Book the Second - the Golden Thread
6. VI. Hundreds of People
The quiet lodgings of Doctor Manette were in a quiet street-corner
not far from Soho-square. On the afternoon of a certain fine Sunday
when the waves of four months had roiled over the trial for treason,
and carried it, as to the public interest and memory, far out to sea,
Mr. Jarvis Lorry walked along the sunny streets from Clerkenwell
where he lived, on his way to dine with the Doctor. After several
relapses into business-absorption, Mr. Lorry had become the Doctor's
friend, and the quiet street-corner was the sunny part of his life.
On this certain fine Sunday, Mr. Lorry walked towards Soho, early in
the afternoon, for three reasons of habit. Firstly, because, on fine
Sundays, he often walked out, before dinner, with the Doctor and Lucie;
secondly, because, on unfavourable Sundays, he was accustomed to be
with them as the family friend, talking, reading, looking out of window,
and generally getting through the day; thirdly, because he happened
to have his own little shrewd doubts to solve, and knew how the ways
of the Doctor's household pointed to that time as a likely time for
A quainter corner than the corner where the Doctor lived, was not to
be found in London. There was no way through it, and the front windows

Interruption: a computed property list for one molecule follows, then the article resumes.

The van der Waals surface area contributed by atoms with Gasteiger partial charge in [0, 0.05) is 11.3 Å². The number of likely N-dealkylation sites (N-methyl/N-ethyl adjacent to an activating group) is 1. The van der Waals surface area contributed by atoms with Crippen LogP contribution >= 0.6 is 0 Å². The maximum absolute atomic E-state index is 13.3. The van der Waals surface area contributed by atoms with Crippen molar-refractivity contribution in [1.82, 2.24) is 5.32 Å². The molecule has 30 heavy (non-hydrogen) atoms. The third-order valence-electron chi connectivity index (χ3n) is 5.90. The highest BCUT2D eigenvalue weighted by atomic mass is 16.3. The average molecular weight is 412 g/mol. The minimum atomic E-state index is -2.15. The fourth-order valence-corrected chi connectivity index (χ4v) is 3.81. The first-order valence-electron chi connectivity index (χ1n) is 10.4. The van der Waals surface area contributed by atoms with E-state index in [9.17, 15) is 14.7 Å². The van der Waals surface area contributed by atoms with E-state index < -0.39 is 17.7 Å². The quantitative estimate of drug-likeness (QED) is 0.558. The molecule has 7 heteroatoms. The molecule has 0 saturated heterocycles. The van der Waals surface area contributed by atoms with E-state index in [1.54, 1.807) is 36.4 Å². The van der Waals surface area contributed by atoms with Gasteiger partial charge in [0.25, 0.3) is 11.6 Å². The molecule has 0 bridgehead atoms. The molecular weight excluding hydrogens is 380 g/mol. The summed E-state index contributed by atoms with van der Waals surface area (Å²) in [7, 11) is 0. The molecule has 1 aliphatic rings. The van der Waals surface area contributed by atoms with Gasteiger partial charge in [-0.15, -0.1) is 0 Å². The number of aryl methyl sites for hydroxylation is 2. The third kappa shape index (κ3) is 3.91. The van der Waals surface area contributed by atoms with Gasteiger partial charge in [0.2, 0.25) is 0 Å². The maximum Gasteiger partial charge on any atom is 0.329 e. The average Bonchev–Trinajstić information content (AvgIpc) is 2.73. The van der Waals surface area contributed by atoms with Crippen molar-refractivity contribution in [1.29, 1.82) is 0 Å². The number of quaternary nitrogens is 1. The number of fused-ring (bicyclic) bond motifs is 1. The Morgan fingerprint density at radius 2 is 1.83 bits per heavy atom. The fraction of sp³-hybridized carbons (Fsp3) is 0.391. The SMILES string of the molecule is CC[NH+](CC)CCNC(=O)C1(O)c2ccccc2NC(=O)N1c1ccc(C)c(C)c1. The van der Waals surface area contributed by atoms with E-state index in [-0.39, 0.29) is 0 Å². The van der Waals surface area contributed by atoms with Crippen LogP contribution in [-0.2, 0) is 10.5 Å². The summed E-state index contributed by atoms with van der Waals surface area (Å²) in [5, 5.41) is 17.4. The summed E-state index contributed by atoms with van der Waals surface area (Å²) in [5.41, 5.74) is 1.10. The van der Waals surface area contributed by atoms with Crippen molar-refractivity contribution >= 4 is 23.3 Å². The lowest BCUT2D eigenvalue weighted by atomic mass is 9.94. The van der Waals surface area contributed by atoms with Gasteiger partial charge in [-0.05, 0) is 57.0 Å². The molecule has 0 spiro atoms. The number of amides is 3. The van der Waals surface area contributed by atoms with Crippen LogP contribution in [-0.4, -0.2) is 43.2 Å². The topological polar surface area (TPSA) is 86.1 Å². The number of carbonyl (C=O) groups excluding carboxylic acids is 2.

of the Doctor's lodgings commanded a pleasant little vista of street
that had a congenial air of retirement on it. There were few buildings
then, north of the Oxford-road, and forest-trees flourished, and wild
flowers grew, and the hawthorn blossomed, in the now vanished fields.
As a consequence, country airs circulated in Soho with vigorous freedom,
instead of languishing into the parish like stray paupers without a
settlement; and there was many a good south wall, not far off, on which
the peaches ripened in their season.
The summer light struck into the corner brilliantly in the earlier
part of the day; but, when the streets grew hot, the corner was in
shadow, though not in shadow so remote but that you could see beyond
it into a glare of brightness. It was a cool spot, staid but cheerful,
a wonderful place for echoes, and a very harbour from the raging streets.